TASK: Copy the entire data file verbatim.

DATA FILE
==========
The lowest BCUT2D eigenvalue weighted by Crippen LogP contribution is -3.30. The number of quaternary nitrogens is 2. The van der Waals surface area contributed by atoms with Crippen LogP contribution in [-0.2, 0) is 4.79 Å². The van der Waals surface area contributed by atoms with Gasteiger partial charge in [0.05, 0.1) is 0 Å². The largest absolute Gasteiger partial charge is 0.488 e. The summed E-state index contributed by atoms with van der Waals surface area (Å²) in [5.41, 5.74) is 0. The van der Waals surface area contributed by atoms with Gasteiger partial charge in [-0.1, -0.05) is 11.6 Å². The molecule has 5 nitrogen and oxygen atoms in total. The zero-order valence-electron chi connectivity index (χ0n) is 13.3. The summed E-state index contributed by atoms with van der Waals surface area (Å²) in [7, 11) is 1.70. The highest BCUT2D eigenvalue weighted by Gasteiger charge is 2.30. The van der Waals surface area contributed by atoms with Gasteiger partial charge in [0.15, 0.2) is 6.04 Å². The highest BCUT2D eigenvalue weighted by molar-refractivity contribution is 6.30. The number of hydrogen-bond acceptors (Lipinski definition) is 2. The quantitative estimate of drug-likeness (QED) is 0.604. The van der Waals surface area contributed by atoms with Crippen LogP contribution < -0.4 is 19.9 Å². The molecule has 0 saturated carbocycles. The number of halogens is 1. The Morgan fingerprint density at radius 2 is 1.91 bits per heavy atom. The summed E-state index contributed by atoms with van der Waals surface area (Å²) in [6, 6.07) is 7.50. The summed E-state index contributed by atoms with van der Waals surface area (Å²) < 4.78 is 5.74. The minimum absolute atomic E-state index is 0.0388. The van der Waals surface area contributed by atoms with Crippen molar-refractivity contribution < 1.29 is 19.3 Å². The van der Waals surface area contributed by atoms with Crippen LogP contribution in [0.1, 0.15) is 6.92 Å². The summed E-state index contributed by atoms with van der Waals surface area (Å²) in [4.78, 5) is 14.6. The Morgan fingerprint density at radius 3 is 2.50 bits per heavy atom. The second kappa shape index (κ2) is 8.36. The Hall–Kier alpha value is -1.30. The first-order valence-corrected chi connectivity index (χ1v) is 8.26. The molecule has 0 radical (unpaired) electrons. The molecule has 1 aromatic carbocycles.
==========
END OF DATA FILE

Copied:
The lowest BCUT2D eigenvalue weighted by Crippen LogP contribution is -3.30. The number of quaternary nitrogens is 2. The van der Waals surface area contributed by atoms with Crippen LogP contribution in [-0.2, 0) is 4.79 Å². The van der Waals surface area contributed by atoms with Gasteiger partial charge in [0.05, 0.1) is 0 Å². The largest absolute Gasteiger partial charge is 0.488 e. The summed E-state index contributed by atoms with van der Waals surface area (Å²) in [5.41, 5.74) is 0. The van der Waals surface area contributed by atoms with Gasteiger partial charge in [-0.1, -0.05) is 11.6 Å². The molecule has 5 nitrogen and oxygen atoms in total. The zero-order valence-electron chi connectivity index (χ0n) is 13.3. The summed E-state index contributed by atoms with van der Waals surface area (Å²) in [7, 11) is 1.70. The highest BCUT2D eigenvalue weighted by Gasteiger charge is 2.30. The van der Waals surface area contributed by atoms with Gasteiger partial charge in [0.15, 0.2) is 6.04 Å². The highest BCUT2D eigenvalue weighted by molar-refractivity contribution is 6.30. The number of hydrogen-bond acceptors (Lipinski definition) is 2. The quantitative estimate of drug-likeness (QED) is 0.604. The van der Waals surface area contributed by atoms with Crippen LogP contribution < -0.4 is 19.9 Å². The molecule has 0 saturated carbocycles. The number of halogens is 1. The Morgan fingerprint density at radius 2 is 1.91 bits per heavy atom. The summed E-state index contributed by atoms with van der Waals surface area (Å²) in [6, 6.07) is 7.50. The summed E-state index contributed by atoms with van der Waals surface area (Å²) < 4.78 is 5.74. The minimum absolute atomic E-state index is 0.0388. The van der Waals surface area contributed by atoms with Crippen molar-refractivity contribution < 1.29 is 19.3 Å². The van der Waals surface area contributed by atoms with Crippen LogP contribution in [0.1, 0.15) is 6.92 Å². The summed E-state index contributed by atoms with van der Waals surface area (Å²) in [4.78, 5) is 14.6. The Morgan fingerprint density at radius 3 is 2.50 bits per heavy atom. The second kappa shape index (κ2) is 8.36. The Hall–Kier alpha value is -1.30. The first-order valence-corrected chi connectivity index (χ1v) is 8.26. The molecule has 0 radical (unpaired) electrons. The molecule has 1 aromatic carbocycles.